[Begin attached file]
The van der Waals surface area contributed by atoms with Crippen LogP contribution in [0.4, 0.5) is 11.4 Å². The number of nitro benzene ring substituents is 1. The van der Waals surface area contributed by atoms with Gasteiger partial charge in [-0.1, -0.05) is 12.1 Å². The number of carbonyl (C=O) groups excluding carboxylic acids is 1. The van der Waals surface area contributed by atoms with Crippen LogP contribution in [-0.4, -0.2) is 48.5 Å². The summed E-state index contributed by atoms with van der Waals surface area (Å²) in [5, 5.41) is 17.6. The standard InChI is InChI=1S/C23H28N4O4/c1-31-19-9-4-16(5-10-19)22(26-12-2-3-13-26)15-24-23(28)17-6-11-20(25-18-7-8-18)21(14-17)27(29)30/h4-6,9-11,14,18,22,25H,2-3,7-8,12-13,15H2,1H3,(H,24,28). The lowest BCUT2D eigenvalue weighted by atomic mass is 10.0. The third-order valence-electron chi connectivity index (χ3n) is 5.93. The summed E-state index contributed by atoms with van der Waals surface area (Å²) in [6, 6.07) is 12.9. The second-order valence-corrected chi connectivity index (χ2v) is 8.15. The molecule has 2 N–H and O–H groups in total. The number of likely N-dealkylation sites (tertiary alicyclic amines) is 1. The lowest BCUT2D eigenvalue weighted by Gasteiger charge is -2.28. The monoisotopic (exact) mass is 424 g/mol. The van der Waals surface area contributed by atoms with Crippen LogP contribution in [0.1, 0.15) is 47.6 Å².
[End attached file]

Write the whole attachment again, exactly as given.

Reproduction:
The van der Waals surface area contributed by atoms with Crippen LogP contribution in [0.4, 0.5) is 11.4 Å². The number of nitro benzene ring substituents is 1. The van der Waals surface area contributed by atoms with Gasteiger partial charge in [-0.1, -0.05) is 12.1 Å². The number of carbonyl (C=O) groups excluding carboxylic acids is 1. The van der Waals surface area contributed by atoms with Crippen LogP contribution in [-0.4, -0.2) is 48.5 Å². The summed E-state index contributed by atoms with van der Waals surface area (Å²) in [5, 5.41) is 17.6. The standard InChI is InChI=1S/C23H28N4O4/c1-31-19-9-4-16(5-10-19)22(26-12-2-3-13-26)15-24-23(28)17-6-11-20(25-18-7-8-18)21(14-17)27(29)30/h4-6,9-11,14,18,22,25H,2-3,7-8,12-13,15H2,1H3,(H,24,28). The lowest BCUT2D eigenvalue weighted by atomic mass is 10.0. The third-order valence-electron chi connectivity index (χ3n) is 5.93. The summed E-state index contributed by atoms with van der Waals surface area (Å²) in [6, 6.07) is 12.9. The second-order valence-corrected chi connectivity index (χ2v) is 8.15. The molecule has 2 N–H and O–H groups in total. The number of likely N-dealkylation sites (tertiary alicyclic amines) is 1. The lowest BCUT2D eigenvalue weighted by Gasteiger charge is -2.28. The monoisotopic (exact) mass is 424 g/mol. The van der Waals surface area contributed by atoms with Crippen LogP contribution in [0.1, 0.15) is 47.6 Å².